Adrian is a Security Strategist and brings over 22 years of industry experience to the Securosis team, much of it at the executive level. Adrian specializes in database security, data security, and software development. With experience at Ingres, Oracle, and Unisys, he has extensive experience in the vendor community, but brings a pragmatic perspective to selecting and deploying technologies having worked on “the other side” as CIO in the finance vertical. Prior to joining Securosis, Adrian served as the CTO/VP at companies such as IPLocks, Touchpoint, CPMi and Transactor/Brodia. He has been invited to present at dozens of security conferences, contributed articles to many major publications, and is easily recognizable by his “network hair” and propensity to wear loud colors. Once you get past his windy rants on data security and incessant coffee consumption, he is quite entertaining.
Adrian is a Computer Science graduate of the University of California at Berkeley with post-graduate work in operating systems at Stanford University. He can be reached at alane (at) securosis (dot) com.
Cloud computing is the single biggest change to computing we have seen, fundamentally changing how we use computing resources. We have reached a point where multi-cloud support is a reality for most firms; SaaS and private clouds are complimented by public PaaS and IaaS. With these changes we have received an increasing number of questions on how to protect data in the cloud, so in this research paper we discuss several approaches to both keeping data secure and maintaining control over access.
From the paper:
Controlling encryption keys – and thus also your data – while adopting cloud services is one of
Cloud services are typically described as sharing responsibility for security, but the reality is that you don’t working shoulder to shoulder with the vendor. Instead you implement security with the building blocks they provide you, possibly filling in gaps where they don’t provide solutions. One of the central goals of this research project was to show that it is possible to take control of data security, supplanting embedded encryption and key management services, even when you don’t control the environment. And with key management you can gain as much security as your on-premise solution provides – in some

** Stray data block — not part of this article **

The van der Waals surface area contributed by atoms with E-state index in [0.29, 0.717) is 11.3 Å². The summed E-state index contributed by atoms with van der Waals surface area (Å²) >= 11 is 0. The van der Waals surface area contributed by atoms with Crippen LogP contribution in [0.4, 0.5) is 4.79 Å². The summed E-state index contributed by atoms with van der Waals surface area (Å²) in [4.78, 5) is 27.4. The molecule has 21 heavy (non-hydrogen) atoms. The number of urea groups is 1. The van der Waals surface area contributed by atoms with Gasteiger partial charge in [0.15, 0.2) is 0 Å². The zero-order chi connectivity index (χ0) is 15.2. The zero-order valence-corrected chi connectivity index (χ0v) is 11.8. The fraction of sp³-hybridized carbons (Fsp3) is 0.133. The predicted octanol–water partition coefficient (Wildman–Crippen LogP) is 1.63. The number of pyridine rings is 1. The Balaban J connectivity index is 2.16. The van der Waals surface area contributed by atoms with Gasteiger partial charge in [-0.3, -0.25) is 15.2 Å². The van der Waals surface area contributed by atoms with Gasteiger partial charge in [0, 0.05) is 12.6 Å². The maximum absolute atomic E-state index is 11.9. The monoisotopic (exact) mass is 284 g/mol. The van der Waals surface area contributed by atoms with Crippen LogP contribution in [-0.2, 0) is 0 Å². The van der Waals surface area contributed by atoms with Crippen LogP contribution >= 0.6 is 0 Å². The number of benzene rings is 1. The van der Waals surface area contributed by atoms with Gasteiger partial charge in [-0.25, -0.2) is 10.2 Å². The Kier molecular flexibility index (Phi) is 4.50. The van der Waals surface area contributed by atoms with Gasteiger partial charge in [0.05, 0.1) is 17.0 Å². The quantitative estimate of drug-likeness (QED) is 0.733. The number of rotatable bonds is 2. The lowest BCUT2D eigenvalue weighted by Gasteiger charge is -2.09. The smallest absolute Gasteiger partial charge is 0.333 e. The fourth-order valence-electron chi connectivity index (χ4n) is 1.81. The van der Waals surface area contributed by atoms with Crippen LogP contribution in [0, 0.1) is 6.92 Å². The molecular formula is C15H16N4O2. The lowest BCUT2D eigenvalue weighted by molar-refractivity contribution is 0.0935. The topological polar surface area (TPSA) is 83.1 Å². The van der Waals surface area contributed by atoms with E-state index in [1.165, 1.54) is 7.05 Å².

This post will discuss how to deploy encryption keys into a third-party cloud service. We illustrate the deployment options, along with the components of a solution. We will then walk through the process of getting a key from your on-premise Hardware Security Module (HSM) into a cloud HSM. We will discuss variations on using cloud-based HSM for all encryption operations, as well as cases where you instead delegate encryption operations to the cloud-native encryption service. We’ll close out with a discussion of software-based (non-HSM) key management systems running on IaaS cloud services.
There are two basic design approaches to
This post will cover some issues and concerns customers cite when considering a move – or more carefully reassessing a move they have already made – to cloud services.
To provide some context to this discussion, one of the major mental adjustments security folks need to make when moving to cloud services is where their responsibilities begin and end. You are no longer responsible for physical security of cloud systems, and do not control the security of resource pools (e.g.: compute, storage, network), so your areas of concern move “up the stack”. With IaaS you control applications, data, user access, and